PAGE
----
Monday, January 11, 2010

I dunno about you, but my great axe deals d10 damage!

It seems like this post has stirred some discussion over the topic of weapon damage in D&D.

Here are some loose thoughts explaining why I like different types of dice for rolling weapon's damage (or why I oppose the idea of all weapons dealing d6 damage).

I believe that different damage dice are useful because, at least in my opinion, D&D has no other way of showing the advantage of wielding one weapon over another (somehow I never cared for weapon speed tables and etc.).

Let us imagine a fight in which one of the warriors is armed with a dagger and the other one with a long sword. The advantage of the second combatant is obvious and that's where different damage dice come handy. It's simple, one of them takes more damage since he's wielding an inferior weapon, which puts him into disadvantage. If they both were wielding daggers, the fight would have been even and they'd just slowly stab each other to death. In the first example, the dagger wielder dies faster because his opponent's weapon allows for better in combat performance, than his own weapon.

Some might say, the example with the sword vs. dagger works good, because it's obvious which one of them is inferior. But what about weapons that are completely different? Like say a sword vs. an axe?

It's true that the sword is a faster and a more useful weapon (in combat, not in every day life!). However in this case, the difference is simply in damage. An axe is a crude weapon that deals a lot of damage. A sword wielder might deliver several lighter slashes, but when the axe armored barbarian lands a blow - he hacks. It's much easier to hack some one's arm off with an axe than with a sword.

So this is my small rationalization of weapon damage. Even though I don't think my interpretation was the original reason for introducing varying weapon damage, it works fine for me.

Most of all it's fun!

I'd rather see those 10 and 8 sided polyhedrons roll as players hack their way through enemies, than count weapon speed and what not.


  1. I suppose it comes down to how you abstract combat. The more you abstract, the more "the one die fits all" aproach works. You can argue that in the same amount of time the sword wielder is delivering lesser but more frequent hits. The axe man, with his cumbersome but hefty weapon, is scoring few solid hits but when he does they count. This arguement assumes that the net result of damage a given period of combat time will about even out.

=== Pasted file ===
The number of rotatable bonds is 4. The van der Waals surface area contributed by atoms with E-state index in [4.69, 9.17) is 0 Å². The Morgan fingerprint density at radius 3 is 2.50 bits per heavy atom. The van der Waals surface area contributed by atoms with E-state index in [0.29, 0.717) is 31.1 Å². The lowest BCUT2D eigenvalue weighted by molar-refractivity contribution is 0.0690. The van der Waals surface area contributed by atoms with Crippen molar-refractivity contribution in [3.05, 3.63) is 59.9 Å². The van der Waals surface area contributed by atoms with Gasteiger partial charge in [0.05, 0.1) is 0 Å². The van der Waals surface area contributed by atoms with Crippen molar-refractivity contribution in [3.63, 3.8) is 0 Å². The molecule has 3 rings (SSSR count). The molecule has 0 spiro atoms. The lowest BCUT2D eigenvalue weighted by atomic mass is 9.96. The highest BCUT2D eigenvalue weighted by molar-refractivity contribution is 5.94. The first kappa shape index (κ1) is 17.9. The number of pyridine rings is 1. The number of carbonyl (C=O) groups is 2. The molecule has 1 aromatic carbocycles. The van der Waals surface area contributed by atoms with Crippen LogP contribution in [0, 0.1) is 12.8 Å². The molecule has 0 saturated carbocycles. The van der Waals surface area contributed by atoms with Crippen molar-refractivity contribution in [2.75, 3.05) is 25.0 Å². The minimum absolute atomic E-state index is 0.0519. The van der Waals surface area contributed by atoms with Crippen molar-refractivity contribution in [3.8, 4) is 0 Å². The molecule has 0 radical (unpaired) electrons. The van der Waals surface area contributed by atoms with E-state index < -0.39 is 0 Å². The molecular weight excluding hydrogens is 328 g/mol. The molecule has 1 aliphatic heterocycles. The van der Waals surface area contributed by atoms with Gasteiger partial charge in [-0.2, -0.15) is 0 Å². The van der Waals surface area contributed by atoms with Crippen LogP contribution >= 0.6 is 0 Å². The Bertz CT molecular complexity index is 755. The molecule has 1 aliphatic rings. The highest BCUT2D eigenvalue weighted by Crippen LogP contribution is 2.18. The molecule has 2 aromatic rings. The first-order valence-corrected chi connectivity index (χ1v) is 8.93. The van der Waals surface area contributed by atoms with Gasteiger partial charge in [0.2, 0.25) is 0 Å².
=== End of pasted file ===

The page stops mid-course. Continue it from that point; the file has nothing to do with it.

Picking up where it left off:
I prefer more variation from a fun and games stand point. I think, as you pointed out, it gives more reason for one weapon over another and adds another level of character detail.

    Also, it seems odd that in a setting where type of armor makes a difference that type of weapon doesn't count for anything.

  2. – of course other factors would influence weapon usage such as the space in which the combat occurs; however, old school dungeons are typically spacious (10 foot by 10 foot corridors!)

    In a cramped situation, the game master could rule that the advantage of the more lethal weapon (axe, halberd, spear) is compromised either through damage reduction or a to hit penalty which can be overcome by skill.

    Now axes and claymores inflict horrific wounds; however, upon battlefields or in close quarters this advantage is not fully obtainable.

    From Vegetius:
    “They were taught not to cut, but to thrust with their swords. For the Romans not only made jest of those who fought with the edge of their weapons, but also found them an easy conquest, a stroke with the edge, though made with ever so much force, seldom kills, as the vital parts of the body are protected by the bones and the armor. On the contrary, a stab, though it penetrates but two inches, is generally fatal.”

    IN conclusion, an experienced fighter depends upon his STRENGTH to keep his opponents at the appropriate distance in order to most effectively deploy the tools of the trade.

  3. Clovis, I agree. I took that into account, but I believe any DM can judge on his own, when to apply negative attack roll modifiers coming from not enough space, being prone, or whatever else.

    I don't think that I need a new table for that. Why? Because I trust my intuitions (and so should my players) and I want fights to be as dynamic as possible.

    As to Romans, indeed their use of the gladius short sword was impressive, however they used it mostly because the troops were trained to fight in close formations, where there was no space for swinging.

    A roman soldier out of formation was deprived of his main advantage and would become an easy target for Germanic barbarians wielding longswords.

    Also note, that at some point Romans introduced a kind of longsword, that was used by their cavalry, to provide enough reach.

  4. Inspired by your post, I've also addressed this issue in my blog. Rather than take a specific stance, I mostly just addressed the strengths and weaknesses of the two different systems. Here's a link:

  5. Heck, you could even go this route:

    small weapons do 1d6
    medium (one-handed) do 2d6
    large (2-handed) 3d6

    voila. :)

  6. @ Heobizkit - you could do that, but you would also have to modify the hit points and I'm not so keen on that.